I have a theory that every writer has a series of “touch point” moments in life. These touch points illuminate your path and confirm that you don’t just “like” to write–writing isn’t something that you just do–you HAVE to write, and a writer is something that you are.
This week I said goodbye to my aunt Rachel as she passed away at a local hospital in Tucson. I’ve been thinking often of the holidays I’d spend at her house with my family, watching A Christmas Story on repeat while we ate duck, and the wonderful chorizo stuffing she made for us just six short days ago before we sat down and had Thanksgiving dinner together. I’ve been thinking of her Jane Lynch impressions as she hosted Hollywood Game Night sessions with the family. I’ve been thinking of the huge supply of handmade scarves and beanie caps in my favorite color patterns (cardinal red and navy blue, charcoal and a light dusty grey, and a series of browns) she would mail to me just before the Virginia winters got really harsh.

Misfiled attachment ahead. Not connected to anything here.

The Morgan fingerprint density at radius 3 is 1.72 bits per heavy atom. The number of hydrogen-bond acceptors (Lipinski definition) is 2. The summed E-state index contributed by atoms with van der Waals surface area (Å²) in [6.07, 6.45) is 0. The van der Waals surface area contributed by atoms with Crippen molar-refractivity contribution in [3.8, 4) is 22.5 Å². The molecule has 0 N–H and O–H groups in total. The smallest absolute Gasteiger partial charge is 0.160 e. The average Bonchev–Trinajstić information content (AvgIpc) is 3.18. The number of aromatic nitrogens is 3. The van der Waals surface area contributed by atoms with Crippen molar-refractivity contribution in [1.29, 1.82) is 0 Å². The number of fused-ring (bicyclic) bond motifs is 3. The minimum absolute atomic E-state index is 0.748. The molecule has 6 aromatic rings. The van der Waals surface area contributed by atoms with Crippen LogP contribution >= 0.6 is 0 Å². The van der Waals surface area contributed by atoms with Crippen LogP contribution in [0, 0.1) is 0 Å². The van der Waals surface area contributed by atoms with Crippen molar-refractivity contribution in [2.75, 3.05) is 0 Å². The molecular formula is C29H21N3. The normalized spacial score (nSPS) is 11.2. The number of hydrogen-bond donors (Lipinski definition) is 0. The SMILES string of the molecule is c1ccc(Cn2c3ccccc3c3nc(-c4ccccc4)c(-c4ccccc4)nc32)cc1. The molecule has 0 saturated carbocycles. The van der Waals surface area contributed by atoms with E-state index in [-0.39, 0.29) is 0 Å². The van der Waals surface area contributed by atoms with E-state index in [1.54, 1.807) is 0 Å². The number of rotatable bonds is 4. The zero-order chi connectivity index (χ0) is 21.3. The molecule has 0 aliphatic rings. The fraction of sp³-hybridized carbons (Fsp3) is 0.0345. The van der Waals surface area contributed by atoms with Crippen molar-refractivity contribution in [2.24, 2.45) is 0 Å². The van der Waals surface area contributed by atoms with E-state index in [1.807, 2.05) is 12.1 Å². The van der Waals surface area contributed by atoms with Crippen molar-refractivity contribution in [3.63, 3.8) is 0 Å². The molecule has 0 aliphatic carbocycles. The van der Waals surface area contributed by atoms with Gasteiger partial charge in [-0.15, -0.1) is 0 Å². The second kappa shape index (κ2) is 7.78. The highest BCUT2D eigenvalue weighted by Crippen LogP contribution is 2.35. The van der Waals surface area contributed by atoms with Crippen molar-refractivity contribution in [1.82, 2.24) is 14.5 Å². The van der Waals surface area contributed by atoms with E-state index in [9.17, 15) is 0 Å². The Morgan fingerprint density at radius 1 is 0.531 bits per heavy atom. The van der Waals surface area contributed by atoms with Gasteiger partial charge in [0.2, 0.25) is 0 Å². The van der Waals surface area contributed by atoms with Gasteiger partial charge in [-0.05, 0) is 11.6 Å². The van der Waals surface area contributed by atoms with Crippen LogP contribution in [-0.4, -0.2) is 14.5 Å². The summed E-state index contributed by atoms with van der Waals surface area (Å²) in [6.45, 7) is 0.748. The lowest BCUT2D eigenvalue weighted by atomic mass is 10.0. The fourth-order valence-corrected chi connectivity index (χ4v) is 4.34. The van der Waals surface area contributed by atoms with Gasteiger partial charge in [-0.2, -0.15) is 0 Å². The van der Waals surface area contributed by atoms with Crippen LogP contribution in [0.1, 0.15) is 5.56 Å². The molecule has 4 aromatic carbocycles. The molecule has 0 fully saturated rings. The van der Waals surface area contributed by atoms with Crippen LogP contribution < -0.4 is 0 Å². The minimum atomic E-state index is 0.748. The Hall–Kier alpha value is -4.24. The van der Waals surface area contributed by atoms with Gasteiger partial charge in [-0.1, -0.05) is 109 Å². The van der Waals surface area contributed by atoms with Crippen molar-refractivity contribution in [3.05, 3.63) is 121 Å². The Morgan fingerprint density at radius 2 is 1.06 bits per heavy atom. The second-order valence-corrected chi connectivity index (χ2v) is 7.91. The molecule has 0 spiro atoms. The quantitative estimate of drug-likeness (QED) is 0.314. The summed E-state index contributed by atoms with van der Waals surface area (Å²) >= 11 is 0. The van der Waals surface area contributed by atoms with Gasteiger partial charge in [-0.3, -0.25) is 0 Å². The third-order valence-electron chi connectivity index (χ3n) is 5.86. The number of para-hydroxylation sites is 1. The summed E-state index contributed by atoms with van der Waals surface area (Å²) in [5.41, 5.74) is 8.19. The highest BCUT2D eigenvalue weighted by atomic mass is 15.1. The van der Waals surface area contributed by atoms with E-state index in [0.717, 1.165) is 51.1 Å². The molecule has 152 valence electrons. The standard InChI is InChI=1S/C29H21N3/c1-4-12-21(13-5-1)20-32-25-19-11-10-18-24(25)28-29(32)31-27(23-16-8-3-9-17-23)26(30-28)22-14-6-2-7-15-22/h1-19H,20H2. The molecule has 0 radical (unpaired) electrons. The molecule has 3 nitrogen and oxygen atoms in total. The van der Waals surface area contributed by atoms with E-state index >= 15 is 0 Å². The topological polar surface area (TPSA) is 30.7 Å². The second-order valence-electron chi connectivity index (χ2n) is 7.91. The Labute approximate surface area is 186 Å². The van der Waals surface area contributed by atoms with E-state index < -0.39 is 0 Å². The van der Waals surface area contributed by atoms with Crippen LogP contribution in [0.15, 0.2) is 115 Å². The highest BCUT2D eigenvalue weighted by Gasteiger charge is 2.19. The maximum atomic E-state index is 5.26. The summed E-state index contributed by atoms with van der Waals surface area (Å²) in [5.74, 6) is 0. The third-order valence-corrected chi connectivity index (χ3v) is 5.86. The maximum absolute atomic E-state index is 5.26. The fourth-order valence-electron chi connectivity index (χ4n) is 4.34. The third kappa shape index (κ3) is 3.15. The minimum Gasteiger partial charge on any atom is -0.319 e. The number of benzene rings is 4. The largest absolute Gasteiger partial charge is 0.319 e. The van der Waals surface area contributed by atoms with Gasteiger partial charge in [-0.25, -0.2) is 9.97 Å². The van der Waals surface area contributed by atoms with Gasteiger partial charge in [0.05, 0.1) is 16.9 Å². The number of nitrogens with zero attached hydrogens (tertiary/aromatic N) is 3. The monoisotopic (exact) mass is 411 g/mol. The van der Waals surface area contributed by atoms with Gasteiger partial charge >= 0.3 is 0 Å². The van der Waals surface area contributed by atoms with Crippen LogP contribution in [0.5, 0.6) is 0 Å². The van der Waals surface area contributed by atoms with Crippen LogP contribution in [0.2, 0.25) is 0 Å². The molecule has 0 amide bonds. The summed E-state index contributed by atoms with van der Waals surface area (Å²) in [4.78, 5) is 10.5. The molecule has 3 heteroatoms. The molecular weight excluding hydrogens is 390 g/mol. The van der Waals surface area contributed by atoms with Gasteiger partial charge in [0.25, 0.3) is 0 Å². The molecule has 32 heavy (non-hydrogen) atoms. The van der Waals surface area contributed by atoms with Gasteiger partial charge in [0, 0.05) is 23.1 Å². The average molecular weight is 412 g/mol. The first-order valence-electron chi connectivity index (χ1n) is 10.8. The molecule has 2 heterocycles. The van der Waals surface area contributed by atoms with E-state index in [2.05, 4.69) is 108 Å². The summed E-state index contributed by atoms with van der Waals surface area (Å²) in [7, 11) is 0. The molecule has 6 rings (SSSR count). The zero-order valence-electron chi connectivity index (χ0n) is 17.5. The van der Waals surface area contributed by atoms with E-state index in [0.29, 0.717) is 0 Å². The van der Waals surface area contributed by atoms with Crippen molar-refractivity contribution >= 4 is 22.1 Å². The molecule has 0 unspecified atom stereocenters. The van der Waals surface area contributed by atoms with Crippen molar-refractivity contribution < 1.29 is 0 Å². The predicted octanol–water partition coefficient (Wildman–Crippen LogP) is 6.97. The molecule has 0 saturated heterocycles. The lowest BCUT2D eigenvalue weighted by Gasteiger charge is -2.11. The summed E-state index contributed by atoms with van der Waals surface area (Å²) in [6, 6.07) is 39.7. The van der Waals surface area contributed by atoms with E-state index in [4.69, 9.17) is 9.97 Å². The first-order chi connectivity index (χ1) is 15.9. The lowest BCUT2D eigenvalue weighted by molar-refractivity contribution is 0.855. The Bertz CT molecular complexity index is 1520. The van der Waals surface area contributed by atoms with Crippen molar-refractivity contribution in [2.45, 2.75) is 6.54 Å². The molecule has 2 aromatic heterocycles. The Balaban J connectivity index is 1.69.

I’ve been thinking of the last thing my Aunt Rachel wrote to me. I had just finished the first draft of The Carver, and she told me “I have no doubts in my mind that this will be successful.”
For my 25th birthday, she bought me a vinyl-bound notebook and she wrote “I hope you’ll use this for your new book!” This week is a touch point in my life and in my written journey as I remember this fantastic woman. I will, Aunt Rachel. This next one’s for you.